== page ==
Racism: A Public Health Issue

Health organizations such as the American Academy of Pediatrics and the National Association of Chronic Disease Directors recognize racism as a public health crisis (Engel-Smith & Newsome, 2020; NACCD, 2020). Dr. Anthony Fauci of the National Institutes of Health recently stated that the disproportionate effects of COVID-19 on the African American community is “unacceptable” (Aubrey, 2020).  

While it’s well established now that cigarettes are a public health issue, it’s not that long ago that smoking was commonplace. People smoked in offices, in cars, in restaurants, in houses, in buses. Then we learned that smoking cigarettes caused illness and death. At first people didn’t pay much attention. Even people who didn’t themselves smoke and hated being around second-hand smoke knew better than to expect smokers to stop smoking in public spaces. But over time, non-smokers became increasingly adamant that they had the right to be free of this health risk. People insisted and policy changed. Attitudes, laws, and experiences surrounding cigarette smoking are very different than they were just a few decades ago.

African Americans have been fighting for a long time to be free of discrimination. What’s happening now in our country is the latest chapter in a long history of anti-racism work. The air we breathe needs to be healthy for everyone. Discrimination is making African Americans sick, just as second-hand smoke affects non-smokers. “Why are you writing a policy brief?” I can imagine some of my readers asking. “Stay in your lane.” My lane is health—physical and mental well-being. My lane is wanting air that everyone can breathe, an environment where the color of one’s skin is not a risk factor for illness, a country where all of us can thrive.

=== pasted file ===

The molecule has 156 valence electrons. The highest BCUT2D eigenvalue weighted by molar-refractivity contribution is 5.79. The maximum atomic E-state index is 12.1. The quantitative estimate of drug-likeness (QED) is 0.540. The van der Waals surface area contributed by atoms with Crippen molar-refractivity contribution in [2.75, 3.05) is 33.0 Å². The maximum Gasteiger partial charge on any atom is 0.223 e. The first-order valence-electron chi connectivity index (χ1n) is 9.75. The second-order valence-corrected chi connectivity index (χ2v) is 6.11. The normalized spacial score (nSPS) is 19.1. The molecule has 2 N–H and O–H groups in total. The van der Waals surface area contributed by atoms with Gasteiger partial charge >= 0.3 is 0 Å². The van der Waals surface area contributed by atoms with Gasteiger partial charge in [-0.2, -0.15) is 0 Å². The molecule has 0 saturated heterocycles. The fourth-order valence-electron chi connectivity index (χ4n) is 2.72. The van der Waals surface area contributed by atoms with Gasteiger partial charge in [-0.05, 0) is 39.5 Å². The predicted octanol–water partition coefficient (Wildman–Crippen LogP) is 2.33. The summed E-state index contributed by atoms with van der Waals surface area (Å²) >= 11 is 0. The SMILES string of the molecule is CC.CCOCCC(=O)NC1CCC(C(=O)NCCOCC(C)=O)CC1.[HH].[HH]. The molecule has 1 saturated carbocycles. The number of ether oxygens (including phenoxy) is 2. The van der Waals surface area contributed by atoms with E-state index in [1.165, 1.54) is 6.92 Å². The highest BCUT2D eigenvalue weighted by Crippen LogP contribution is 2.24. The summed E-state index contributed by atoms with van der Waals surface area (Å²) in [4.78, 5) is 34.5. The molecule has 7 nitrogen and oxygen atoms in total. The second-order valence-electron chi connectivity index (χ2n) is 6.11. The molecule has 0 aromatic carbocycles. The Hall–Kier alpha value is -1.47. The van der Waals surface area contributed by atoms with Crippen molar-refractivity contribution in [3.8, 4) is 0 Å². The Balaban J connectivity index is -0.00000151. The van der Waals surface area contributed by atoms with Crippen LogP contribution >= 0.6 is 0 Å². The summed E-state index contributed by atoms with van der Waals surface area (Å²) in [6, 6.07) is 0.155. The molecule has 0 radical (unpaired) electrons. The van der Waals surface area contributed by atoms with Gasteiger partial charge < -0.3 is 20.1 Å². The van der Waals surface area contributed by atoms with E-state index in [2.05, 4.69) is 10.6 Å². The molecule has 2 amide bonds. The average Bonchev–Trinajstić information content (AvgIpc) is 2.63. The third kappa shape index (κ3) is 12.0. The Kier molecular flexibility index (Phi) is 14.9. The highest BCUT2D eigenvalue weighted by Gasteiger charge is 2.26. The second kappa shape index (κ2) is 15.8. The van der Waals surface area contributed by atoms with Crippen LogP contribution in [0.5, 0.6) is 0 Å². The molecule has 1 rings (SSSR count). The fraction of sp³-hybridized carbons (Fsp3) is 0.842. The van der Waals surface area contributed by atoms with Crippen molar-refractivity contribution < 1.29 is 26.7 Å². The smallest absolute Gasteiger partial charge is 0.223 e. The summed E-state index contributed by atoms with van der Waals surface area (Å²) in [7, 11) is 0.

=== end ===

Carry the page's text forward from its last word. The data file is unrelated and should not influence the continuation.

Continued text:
References

Aubrey, A. (2020, April 18). Who’s hit hardest by COVID-19? Why obesity, stress, and race all matter. NPR. Retrieved from https://www.npr.org/sections/health-shots/2020/04/18/835563340/whos-hit-hardest-by-covid-19-why-obesity-stress-and-race-all-matter

Consumer Reports (2019, July 29). Is bias keeping female, minority patients from getting proper care for their pain? The Washington Post. Retrieved from https://www.google.com/search?q=washington+post+bias+pain&oq=washington+post+bias+pain&aqs=chrome..69i57j33l5.9449j0j7&sourceid=chrome&ie=UTF-8

Engel-Smith, L. & Newsome, M. (2020, June 8). The impact of racism on African Americans’ health. North Carolina Health News. Retrieved from https://www.northcarolinahealthnews.org/2020/06/08/racism-and-african-americans-health/

Gersema, E. (2019, May 30). Study links racism to chronic inflammation and disease risk among African Americans. USC Dornsife College of Letters, Arts, and Sciences. Retrieved from https://dornsife.usc.edu/news/stories/3021/racism-linked-to-chronic-inflammation-disease-risk/

National Association of Chronic Disease Directors (2020, June 3). NACDD’s statement and response to racism as a public health crisis. Press Release. Retrieved from https://www.chronicdisease.org/news/510882/NACDDs-Statement-and-Response-to-Racism-as-a-Public-Health-Crisis.htm

Talk Poverty (n.d.) Basic Statistics. Retrieved from https://talkpoverty.org/basics/#povertyrate

Thames, A. (2019, October 17). Study: Racism shortens lives and hurts health of blacks by promoting genes that lead to inflammation and illness. The Conversation. Retrieved from https://theconversation.com/study-racism-shortens-lives-and-hurts-health-of-blacks-by-promoting-genes-that-lead-to-inflammation-and-illness-122027

United Nations Human Rights Office of the High Commissioner (2013, November 4). Poverty inextricably linked to discrimination and racism – UN Special Rapporteur. Press Release. Retrieved from https://newsarchive.ohchr.org/EN/NewsEvents/Pages/DisplayNews.aspx?NewsID=13941&LangID=E